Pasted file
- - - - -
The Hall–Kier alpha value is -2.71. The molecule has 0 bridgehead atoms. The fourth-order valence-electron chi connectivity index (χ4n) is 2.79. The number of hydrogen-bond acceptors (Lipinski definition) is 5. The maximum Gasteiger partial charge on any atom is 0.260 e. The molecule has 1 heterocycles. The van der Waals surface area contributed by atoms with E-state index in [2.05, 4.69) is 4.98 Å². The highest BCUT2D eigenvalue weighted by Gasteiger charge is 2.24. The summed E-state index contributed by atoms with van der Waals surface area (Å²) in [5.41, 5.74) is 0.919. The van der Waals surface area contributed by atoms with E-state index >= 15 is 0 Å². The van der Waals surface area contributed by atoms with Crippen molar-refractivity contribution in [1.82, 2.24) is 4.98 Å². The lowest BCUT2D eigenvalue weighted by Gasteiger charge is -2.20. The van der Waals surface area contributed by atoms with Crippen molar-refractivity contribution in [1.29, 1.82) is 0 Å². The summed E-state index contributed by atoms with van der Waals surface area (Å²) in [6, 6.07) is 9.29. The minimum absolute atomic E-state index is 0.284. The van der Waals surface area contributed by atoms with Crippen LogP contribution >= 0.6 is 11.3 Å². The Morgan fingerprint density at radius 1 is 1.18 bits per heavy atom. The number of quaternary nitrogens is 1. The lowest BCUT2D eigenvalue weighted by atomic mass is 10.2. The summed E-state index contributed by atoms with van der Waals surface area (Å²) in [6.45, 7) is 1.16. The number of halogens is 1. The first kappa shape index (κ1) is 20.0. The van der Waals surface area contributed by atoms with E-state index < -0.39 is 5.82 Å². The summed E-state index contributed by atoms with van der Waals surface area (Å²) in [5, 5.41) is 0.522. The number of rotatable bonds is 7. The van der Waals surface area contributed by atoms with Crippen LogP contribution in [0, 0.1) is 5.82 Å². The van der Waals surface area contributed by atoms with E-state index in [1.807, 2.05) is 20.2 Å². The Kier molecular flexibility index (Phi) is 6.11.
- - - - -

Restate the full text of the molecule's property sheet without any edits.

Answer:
The Hall–Kier alpha value is -2.71. The molecule has 0 bridgehead atoms. The fourth-order valence-electron chi connectivity index (χ4n) is 2.79. The number of hydrogen-bond acceptors (Lipinski definition) is 5. The maximum Gasteiger partial charge on any atom is 0.260 e. The molecule has 1 heterocycles. The van der Waals surface area contributed by atoms with E-state index in [2.05, 4.69) is 4.98 Å². The highest BCUT2D eigenvalue weighted by Gasteiger charge is 2.24. The summed E-state index contributed by atoms with van der Waals surface area (Å²) in [5.41, 5.74) is 0.919. The van der Waals surface area contributed by atoms with E-state index >= 15 is 0 Å². The van der Waals surface area contributed by atoms with Crippen molar-refractivity contribution in [1.82, 2.24) is 4.98 Å². The lowest BCUT2D eigenvalue weighted by Gasteiger charge is -2.20. The van der Waals surface area contributed by atoms with Crippen molar-refractivity contribution in [1.29, 1.82) is 0 Å². The summed E-state index contributed by atoms with van der Waals surface area (Å²) in [6, 6.07) is 9.29. The minimum absolute atomic E-state index is 0.284. The van der Waals surface area contributed by atoms with Crippen LogP contribution >= 0.6 is 11.3 Å². The Morgan fingerprint density at radius 1 is 1.18 bits per heavy atom. The number of quaternary nitrogens is 1. The lowest BCUT2D eigenvalue weighted by atomic mass is 10.2. The summed E-state index contributed by atoms with van der Waals surface area (Å²) in [6.45, 7) is 1.16. The number of halogens is 1. The first kappa shape index (κ1) is 20.0. The van der Waals surface area contributed by atoms with E-state index < -0.39 is 5.82 Å². The summed E-state index contributed by atoms with van der Waals surface area (Å²) in [5, 5.41) is 0.522. The number of rotatable bonds is 7. The van der Waals surface area contributed by atoms with Crippen LogP contribution in [0, 0.1) is 5.82 Å². The van der Waals surface area contributed by atoms with E-state index in [1.807, 2.05) is 20.2 Å². The Kier molecular flexibility index (Phi) is 6.11.